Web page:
Black youth have been taught how to maneuver in mainstream society through “racial socialization” in black parenting. Coard and Sellers (2005) define racial socialization as “the process by which messages are transmitted/communicated inter- and intra-generationally regarding the significance and meaning of race and ethnicity.” They further write, “racial socialization involves teaching children values and norms associated with race and ethnicity, and problem-solving skills that enable children to be flexible in their approach to race-related situations without losing a core sense of self” (p. 266). Racial socialization alone, however, apparently cannot save youth from insidious and ever changing racial attacks on their young black bodies. Unfortunately, their homes and same streets black youth play on often become a resting place for their lifeless bodies after being struck down by bad policing (i.e. in the shooting deaths of Aiyana Jones-#SayHerName, Trayvon Martin, Mike Brown, Tamir Rice).
Racial socialization becomes problematic in white culture when values, norms and problem-solving passed on to black youth do not assimilate to popular white supremacist stereotypes. On the one hand, avoidance of internalizing negative stereotypes in the black psyche is at times difficult to conquer as it affects “social, psychological, emotional, and theological outlooks” (Townes, 2014, 481). On the other hand, greater measures in white culture may be used to perpetuate systemic and systematic racial oppression. The struggle against internalization of negative black stereotypes is real. Popular culture still uses various methods in attempts to control the psyche of black folk, especially via new media technology.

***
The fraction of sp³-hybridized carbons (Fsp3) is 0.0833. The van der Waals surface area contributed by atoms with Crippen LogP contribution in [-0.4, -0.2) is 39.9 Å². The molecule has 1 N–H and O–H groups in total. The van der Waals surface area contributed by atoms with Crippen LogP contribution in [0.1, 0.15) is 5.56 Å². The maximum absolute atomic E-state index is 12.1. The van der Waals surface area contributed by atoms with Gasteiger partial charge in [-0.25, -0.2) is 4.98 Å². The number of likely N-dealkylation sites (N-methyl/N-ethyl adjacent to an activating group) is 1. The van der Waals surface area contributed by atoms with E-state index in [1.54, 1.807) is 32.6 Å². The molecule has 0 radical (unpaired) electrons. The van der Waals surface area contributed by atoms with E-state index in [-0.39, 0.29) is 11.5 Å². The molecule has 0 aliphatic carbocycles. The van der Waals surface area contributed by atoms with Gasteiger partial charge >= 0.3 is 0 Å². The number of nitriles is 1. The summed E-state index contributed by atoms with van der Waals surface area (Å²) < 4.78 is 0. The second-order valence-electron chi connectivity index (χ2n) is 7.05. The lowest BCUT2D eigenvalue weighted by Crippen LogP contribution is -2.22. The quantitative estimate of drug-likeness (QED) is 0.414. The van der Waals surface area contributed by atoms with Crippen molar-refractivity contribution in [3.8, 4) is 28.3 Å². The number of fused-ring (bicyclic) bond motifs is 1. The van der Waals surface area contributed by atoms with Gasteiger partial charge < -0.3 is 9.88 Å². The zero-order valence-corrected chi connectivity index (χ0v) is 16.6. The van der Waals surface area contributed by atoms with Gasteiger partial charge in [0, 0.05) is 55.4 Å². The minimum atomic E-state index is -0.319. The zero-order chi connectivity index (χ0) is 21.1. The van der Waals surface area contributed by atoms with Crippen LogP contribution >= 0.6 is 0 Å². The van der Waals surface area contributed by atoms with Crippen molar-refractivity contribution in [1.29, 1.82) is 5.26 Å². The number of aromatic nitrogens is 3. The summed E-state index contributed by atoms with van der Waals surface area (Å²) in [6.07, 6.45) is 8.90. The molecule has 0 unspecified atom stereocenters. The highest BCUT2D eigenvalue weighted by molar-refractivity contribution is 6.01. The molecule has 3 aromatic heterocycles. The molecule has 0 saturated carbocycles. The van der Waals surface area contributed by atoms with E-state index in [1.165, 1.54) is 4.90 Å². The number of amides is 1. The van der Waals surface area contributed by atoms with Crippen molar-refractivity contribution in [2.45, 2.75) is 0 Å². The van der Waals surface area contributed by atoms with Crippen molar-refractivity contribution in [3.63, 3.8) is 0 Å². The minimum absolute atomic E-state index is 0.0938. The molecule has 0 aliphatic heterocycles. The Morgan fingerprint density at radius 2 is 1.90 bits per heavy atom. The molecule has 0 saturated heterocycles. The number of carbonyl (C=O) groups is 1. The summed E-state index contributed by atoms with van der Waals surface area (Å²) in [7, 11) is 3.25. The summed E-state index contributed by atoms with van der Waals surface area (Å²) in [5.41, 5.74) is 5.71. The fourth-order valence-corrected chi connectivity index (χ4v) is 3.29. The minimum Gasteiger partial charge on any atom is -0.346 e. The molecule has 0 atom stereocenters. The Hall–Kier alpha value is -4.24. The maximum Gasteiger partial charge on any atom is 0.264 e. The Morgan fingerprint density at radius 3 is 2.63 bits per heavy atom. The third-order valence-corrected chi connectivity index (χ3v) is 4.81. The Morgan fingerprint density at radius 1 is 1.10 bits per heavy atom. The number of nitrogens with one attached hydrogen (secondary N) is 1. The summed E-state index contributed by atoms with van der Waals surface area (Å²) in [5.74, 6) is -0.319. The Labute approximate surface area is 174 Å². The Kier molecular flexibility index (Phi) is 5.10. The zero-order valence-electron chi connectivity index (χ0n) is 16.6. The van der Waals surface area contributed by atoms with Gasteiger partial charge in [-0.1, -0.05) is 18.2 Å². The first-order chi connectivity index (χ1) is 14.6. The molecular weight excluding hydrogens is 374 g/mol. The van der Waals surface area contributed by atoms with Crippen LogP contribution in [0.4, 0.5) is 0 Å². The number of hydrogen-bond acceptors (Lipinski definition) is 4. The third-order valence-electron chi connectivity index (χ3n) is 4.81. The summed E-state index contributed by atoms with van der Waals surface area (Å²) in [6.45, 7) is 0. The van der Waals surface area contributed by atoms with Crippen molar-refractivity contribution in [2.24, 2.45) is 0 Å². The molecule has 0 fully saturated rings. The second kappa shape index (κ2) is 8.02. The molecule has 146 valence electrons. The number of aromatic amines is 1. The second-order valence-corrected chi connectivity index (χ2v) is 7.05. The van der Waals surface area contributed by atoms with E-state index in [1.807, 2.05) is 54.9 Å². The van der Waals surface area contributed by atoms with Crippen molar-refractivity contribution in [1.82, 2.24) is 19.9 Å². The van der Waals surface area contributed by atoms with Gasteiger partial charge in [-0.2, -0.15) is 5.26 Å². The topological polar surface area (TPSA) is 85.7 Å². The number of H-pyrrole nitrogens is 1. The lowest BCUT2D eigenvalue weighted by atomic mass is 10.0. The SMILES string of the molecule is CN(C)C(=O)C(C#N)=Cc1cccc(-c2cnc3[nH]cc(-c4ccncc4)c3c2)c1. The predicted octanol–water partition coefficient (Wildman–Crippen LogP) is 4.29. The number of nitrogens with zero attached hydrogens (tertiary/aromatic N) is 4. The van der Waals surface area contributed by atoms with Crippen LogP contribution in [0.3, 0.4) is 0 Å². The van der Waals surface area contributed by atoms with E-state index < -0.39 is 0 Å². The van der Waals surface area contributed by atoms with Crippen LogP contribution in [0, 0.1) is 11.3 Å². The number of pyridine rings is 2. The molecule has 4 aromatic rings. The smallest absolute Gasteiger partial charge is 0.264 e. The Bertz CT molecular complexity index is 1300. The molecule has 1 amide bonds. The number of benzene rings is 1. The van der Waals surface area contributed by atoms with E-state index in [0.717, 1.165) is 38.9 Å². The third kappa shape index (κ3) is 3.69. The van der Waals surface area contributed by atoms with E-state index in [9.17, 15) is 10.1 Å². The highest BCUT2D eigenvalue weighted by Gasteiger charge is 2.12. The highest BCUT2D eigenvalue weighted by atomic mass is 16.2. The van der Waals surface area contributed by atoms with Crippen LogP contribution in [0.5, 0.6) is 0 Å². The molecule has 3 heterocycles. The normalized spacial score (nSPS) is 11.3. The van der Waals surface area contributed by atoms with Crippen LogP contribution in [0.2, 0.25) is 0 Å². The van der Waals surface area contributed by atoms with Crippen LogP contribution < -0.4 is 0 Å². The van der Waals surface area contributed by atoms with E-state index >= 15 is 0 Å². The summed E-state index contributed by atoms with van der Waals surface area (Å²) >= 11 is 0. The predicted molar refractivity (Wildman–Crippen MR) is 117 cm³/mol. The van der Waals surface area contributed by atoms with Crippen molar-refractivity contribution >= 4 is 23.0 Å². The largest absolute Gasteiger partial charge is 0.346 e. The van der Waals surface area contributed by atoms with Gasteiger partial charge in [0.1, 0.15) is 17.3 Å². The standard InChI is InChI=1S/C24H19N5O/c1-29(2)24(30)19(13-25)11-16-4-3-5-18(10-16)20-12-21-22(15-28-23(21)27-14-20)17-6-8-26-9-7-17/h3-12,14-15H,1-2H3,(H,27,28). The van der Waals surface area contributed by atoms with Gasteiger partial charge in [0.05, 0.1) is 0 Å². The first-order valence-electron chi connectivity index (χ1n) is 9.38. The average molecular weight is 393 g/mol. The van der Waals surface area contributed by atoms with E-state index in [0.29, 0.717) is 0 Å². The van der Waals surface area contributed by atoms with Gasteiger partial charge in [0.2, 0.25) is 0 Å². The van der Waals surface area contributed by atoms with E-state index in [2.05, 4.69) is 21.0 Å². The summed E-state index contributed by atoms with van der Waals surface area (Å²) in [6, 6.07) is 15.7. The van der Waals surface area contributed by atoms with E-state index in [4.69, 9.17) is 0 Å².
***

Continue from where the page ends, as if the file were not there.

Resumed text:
Mass media production companies and select social media users often attempt to maintain negative stereotypes of black folk to justify unwritten rules embedded in white culture. On a daily basis, in this nation, negative images of black folk are visible for the world to see. Even peaceful protests of violence against black bodies are distorted, causing an uproar among white culturalists about black resistance of assaults on blackness like with police brutality and contamination of water. Black protesters are often called “thugs,” and “animals” or other derogatory terms in media, seemingly to avert attention away from the systems and institutions that necessitate black resistance in the first place. Unfortunately, black folk use the same, or similar language, to describe the images and media blurbs they see of people who look like them “acting out” (behaving outside of blackness superimposed by assimilation to white culture) in public.